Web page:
We live on the Clontarf Road, a busy artery hugging Dublin’s north bay. Both “culchies”, we suffered no existentialist angst moving here from Ranelagh in 2002 after falling for the view of the Bull Wall lagoon. Three kids later, our family’s roots have bedded-in.
The coastline is Clontarf’s beating heart. Decent weather, we’ll grab runners to join the Olympic village of joggers and terribly-serious-cyclists. Weekdays, I walk the dogs in St Anne’s park after the school run. It’s a great time to ruminate on new storylines and the majestic cordon of trees lining Lord Ardilaun’s avenue are proven listeners.
Lacking a pedestrian-friendly village centre, Clontarf has alternative hubs like Nolan’s supermarket, a local institution. It has quietly-accepted trolley routes around the aisles and you’ll get funny looks if you go against the grain. If you need to avoid someone, don’t shop in Nolan’s.
My favourite café is a ship’s container near the Wooden Bridge dunes. Why fuss over décor when ferries and skiffs glide by? The Café is called Happy Out – which sums up how I feel about my home.
I grew up in a Cork suburb called Bishopstown. It had fields around it when I was little but the city has swallowed them. If you could bottle it, my childhood might smell like cut grass and cheese and onion Tayto. You could label it Freedom, something our kids won’t be able to say about their own upbringing.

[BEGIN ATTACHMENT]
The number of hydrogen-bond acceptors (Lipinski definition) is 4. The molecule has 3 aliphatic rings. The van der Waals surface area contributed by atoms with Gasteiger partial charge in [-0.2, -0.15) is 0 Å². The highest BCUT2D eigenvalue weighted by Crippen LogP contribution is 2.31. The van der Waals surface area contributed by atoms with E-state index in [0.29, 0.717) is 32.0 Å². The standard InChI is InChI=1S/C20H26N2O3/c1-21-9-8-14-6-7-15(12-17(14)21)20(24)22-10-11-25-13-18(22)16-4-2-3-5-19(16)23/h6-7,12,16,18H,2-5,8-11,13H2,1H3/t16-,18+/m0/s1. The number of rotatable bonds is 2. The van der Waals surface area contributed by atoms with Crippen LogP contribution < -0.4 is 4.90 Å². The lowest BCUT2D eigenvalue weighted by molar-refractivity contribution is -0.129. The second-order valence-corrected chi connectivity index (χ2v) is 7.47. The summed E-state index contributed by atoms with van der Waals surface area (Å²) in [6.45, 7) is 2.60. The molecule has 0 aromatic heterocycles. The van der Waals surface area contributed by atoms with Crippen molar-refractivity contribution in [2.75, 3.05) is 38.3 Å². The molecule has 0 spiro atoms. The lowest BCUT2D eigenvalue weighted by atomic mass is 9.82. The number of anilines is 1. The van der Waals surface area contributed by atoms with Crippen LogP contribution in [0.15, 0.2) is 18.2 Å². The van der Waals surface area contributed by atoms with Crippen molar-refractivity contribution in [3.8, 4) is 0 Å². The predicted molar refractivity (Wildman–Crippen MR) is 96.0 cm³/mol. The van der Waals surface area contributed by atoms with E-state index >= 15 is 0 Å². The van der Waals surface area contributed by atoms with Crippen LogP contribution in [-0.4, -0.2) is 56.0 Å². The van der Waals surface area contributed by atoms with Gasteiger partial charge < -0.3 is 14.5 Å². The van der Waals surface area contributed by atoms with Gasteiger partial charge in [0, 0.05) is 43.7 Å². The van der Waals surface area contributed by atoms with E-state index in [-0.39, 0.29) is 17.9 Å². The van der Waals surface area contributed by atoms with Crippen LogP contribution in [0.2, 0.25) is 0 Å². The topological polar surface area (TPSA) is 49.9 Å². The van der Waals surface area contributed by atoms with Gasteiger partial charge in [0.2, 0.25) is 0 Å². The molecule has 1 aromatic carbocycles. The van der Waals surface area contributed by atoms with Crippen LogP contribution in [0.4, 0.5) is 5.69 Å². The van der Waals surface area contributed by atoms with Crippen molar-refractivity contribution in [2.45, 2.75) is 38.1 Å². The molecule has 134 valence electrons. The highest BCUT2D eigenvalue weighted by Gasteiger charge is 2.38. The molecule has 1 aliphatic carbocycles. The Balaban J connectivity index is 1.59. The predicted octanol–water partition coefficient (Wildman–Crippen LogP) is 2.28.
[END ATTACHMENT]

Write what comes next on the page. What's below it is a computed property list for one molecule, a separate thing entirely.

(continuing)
Aged nine or ten, I assumed the role of neighbourhood dog-walker and afternoons were spent roaming with pals between the river Lee and the Bandon road viaduct.
A daughter of the seventies, living on a hill, I loved roller-skates. No helmets or knee pads and boy did we fly. Mine had a breaking mechanism shaped like a rubber door-stop which I wore down until it threw out sparks on corners.
“Bonna Night” was big. Neighbourhood kids organised into groups to beg, borrow and steal all manner of combustibles which we guarded against rival pilferers before setting it alight on June 23rd – St John’s eve. Parents brought petrol and sausages to cook. We had never heard of health and safety.